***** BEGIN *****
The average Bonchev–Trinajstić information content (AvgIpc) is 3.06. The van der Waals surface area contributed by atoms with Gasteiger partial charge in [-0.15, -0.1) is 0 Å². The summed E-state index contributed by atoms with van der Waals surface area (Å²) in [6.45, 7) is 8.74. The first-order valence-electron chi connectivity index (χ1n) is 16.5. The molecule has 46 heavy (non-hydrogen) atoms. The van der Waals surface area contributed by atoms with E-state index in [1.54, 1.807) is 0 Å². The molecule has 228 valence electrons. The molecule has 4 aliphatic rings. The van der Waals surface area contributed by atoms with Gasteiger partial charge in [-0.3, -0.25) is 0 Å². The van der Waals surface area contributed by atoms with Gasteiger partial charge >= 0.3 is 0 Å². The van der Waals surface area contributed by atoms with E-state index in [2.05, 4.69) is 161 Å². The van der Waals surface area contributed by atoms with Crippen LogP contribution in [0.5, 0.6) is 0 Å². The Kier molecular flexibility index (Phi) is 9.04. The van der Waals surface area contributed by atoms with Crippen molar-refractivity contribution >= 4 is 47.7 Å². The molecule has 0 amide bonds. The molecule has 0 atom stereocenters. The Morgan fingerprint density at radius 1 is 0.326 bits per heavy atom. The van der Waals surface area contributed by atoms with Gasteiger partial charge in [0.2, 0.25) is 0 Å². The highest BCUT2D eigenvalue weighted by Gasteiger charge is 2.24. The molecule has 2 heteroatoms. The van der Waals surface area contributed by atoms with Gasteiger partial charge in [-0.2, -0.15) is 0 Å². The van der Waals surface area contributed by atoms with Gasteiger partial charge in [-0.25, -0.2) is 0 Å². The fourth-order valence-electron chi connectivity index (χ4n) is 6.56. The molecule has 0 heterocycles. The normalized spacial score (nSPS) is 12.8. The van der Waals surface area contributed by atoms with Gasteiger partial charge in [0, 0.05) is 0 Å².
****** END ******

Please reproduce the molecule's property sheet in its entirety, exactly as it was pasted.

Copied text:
The average Bonchev–Trinajstić information content (AvgIpc) is 3.06. The van der Waals surface area contributed by atoms with Gasteiger partial charge in [-0.15, -0.1) is 0 Å². The summed E-state index contributed by atoms with van der Waals surface area (Å²) in [6.45, 7) is 8.74. The first-order valence-electron chi connectivity index (χ1n) is 16.5. The molecule has 46 heavy (non-hydrogen) atoms. The van der Waals surface area contributed by atoms with E-state index in [1.54, 1.807) is 0 Å². The molecule has 228 valence electrons. The molecule has 4 aliphatic rings. The van der Waals surface area contributed by atoms with Gasteiger partial charge in [-0.3, -0.25) is 0 Å². The van der Waals surface area contributed by atoms with Gasteiger partial charge >= 0.3 is 0 Å². The van der Waals surface area contributed by atoms with E-state index in [2.05, 4.69) is 161 Å². The van der Waals surface area contributed by atoms with Crippen LogP contribution in [0.5, 0.6) is 0 Å². The Kier molecular flexibility index (Phi) is 9.04. The van der Waals surface area contributed by atoms with Crippen molar-refractivity contribution >= 4 is 47.7 Å². The molecule has 0 amide bonds. The molecule has 0 atom stereocenters. The Morgan fingerprint density at radius 1 is 0.326 bits per heavy atom. The van der Waals surface area contributed by atoms with Gasteiger partial charge in [0.2, 0.25) is 0 Å². The highest BCUT2D eigenvalue weighted by Gasteiger charge is 2.24. The molecule has 2 heteroatoms. The van der Waals surface area contributed by atoms with Gasteiger partial charge in [-0.2, -0.15) is 0 Å². The van der Waals surface area contributed by atoms with Gasteiger partial charge in [-0.25, -0.2) is 0 Å². The fourth-order valence-electron chi connectivity index (χ4n) is 6.56. The molecule has 0 heterocycles. The normalized spacial score (nSPS) is 12.8. The van der Waals surface area contributed by atoms with Gasteiger partial charge in [0, 0.05) is 0 Å².